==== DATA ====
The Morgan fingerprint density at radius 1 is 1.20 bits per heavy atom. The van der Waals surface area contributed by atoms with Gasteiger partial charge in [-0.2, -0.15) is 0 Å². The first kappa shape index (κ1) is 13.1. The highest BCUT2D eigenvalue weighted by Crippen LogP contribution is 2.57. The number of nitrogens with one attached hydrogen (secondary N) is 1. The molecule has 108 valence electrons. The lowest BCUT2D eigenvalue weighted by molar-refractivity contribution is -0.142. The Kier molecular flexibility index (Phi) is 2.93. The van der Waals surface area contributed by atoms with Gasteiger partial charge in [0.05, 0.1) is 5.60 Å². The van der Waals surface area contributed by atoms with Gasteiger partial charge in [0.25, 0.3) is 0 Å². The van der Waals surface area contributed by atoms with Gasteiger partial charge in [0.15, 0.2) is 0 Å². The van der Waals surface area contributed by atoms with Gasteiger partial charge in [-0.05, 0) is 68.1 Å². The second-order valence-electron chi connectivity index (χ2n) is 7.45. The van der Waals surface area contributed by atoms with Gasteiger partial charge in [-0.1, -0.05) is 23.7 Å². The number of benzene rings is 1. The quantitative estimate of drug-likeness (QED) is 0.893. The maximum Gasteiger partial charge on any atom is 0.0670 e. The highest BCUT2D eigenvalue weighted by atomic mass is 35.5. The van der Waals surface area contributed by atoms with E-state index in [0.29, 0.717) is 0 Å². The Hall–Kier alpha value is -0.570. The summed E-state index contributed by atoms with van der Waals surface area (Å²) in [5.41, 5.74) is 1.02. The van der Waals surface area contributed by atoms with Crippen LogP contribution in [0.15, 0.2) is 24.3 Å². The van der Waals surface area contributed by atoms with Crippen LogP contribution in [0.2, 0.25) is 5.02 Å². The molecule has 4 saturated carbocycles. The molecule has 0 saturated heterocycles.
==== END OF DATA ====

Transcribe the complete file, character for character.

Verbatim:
The Morgan fingerprint density at radius 1 is 1.20 bits per heavy atom. The van der Waals surface area contributed by atoms with Gasteiger partial charge in [-0.2, -0.15) is 0 Å². The first kappa shape index (κ1) is 13.1. The highest BCUT2D eigenvalue weighted by Crippen LogP contribution is 2.57. The number of nitrogens with one attached hydrogen (secondary N) is 1. The molecule has 108 valence electrons. The lowest BCUT2D eigenvalue weighted by molar-refractivity contribution is -0.142. The Kier molecular flexibility index (Phi) is 2.93. The van der Waals surface area contributed by atoms with Gasteiger partial charge in [0.05, 0.1) is 5.60 Å². The van der Waals surface area contributed by atoms with Gasteiger partial charge in [0.25, 0.3) is 0 Å². The van der Waals surface area contributed by atoms with Gasteiger partial charge in [0.15, 0.2) is 0 Å². The van der Waals surface area contributed by atoms with Gasteiger partial charge in [-0.05, 0) is 68.1 Å². The second-order valence-electron chi connectivity index (χ2n) is 7.45. The van der Waals surface area contributed by atoms with Gasteiger partial charge in [-0.1, -0.05) is 23.7 Å². The number of benzene rings is 1. The quantitative estimate of drug-likeness (QED) is 0.893. The maximum Gasteiger partial charge on any atom is 0.0670 e. The highest BCUT2D eigenvalue weighted by atomic mass is 35.5. The van der Waals surface area contributed by atoms with E-state index in [0.29, 0.717) is 0 Å². The Hall–Kier alpha value is -0.570. The summed E-state index contributed by atoms with van der Waals surface area (Å²) in [5.41, 5.74) is 1.02. The van der Waals surface area contributed by atoms with Crippen LogP contribution in [0.15, 0.2) is 24.3 Å². The van der Waals surface area contributed by atoms with Crippen LogP contribution in [0.2, 0.25) is 5.02 Å². The molecule has 4 saturated carbocycles. The molecule has 0 saturated heterocycles.